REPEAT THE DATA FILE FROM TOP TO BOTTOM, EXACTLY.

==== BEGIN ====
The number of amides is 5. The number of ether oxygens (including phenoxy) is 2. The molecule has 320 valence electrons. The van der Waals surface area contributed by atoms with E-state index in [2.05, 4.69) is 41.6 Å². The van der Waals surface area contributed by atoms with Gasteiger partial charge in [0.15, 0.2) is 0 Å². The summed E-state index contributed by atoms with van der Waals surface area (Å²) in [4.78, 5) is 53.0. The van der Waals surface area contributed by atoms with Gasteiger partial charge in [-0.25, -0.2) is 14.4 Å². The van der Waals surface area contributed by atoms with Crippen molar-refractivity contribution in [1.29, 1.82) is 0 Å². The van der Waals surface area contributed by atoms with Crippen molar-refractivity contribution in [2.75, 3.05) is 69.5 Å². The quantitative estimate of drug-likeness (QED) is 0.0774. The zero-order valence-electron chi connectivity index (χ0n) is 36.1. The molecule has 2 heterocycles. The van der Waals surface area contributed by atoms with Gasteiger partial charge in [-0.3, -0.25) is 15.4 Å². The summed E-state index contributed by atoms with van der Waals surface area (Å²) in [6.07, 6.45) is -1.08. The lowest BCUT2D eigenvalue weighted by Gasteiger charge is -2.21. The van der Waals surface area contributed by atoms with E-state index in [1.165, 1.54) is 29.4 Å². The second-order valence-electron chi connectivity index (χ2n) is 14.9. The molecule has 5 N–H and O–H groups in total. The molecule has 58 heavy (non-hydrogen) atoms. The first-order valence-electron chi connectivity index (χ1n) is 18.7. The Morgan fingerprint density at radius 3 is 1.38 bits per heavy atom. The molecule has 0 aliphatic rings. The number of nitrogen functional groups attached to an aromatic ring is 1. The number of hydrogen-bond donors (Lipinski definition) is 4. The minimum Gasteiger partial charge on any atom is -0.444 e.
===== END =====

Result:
The number of amides is 5. The number of ether oxygens (including phenoxy) is 2. The molecule has 320 valence electrons. The van der Waals surface area contributed by atoms with E-state index in [2.05, 4.69) is 41.6 Å². The van der Waals surface area contributed by atoms with Gasteiger partial charge in [0.15, 0.2) is 0 Å². The summed E-state index contributed by atoms with van der Waals surface area (Å²) in [4.78, 5) is 53.0. The van der Waals surface area contributed by atoms with Gasteiger partial charge in [-0.25, -0.2) is 14.4 Å². The van der Waals surface area contributed by atoms with Crippen molar-refractivity contribution in [1.29, 1.82) is 0 Å². The van der Waals surface area contributed by atoms with Crippen molar-refractivity contribution in [2.75, 3.05) is 69.5 Å². The quantitative estimate of drug-likeness (QED) is 0.0774. The zero-order valence-electron chi connectivity index (χ0n) is 36.1. The molecule has 2 heterocycles. The van der Waals surface area contributed by atoms with Gasteiger partial charge in [-0.3, -0.25) is 15.4 Å². The summed E-state index contributed by atoms with van der Waals surface area (Å²) in [6.07, 6.45) is -1.08. The lowest BCUT2D eigenvalue weighted by Gasteiger charge is -2.21. The van der Waals surface area contributed by atoms with E-state index in [1.165, 1.54) is 29.4 Å². The second-order valence-electron chi connectivity index (χ2n) is 14.9. The molecule has 5 N–H and O–H groups in total. The molecule has 58 heavy (non-hydrogen) atoms. The first-order valence-electron chi connectivity index (χ1n) is 18.7. The Morgan fingerprint density at radius 3 is 1.38 bits per heavy atom. The molecule has 0 aliphatic rings. The number of nitrogen functional groups attached to an aromatic ring is 1. The number of hydrogen-bond donors (Lipinski definition) is 4. The minimum Gasteiger partial charge on any atom is -0.444 e.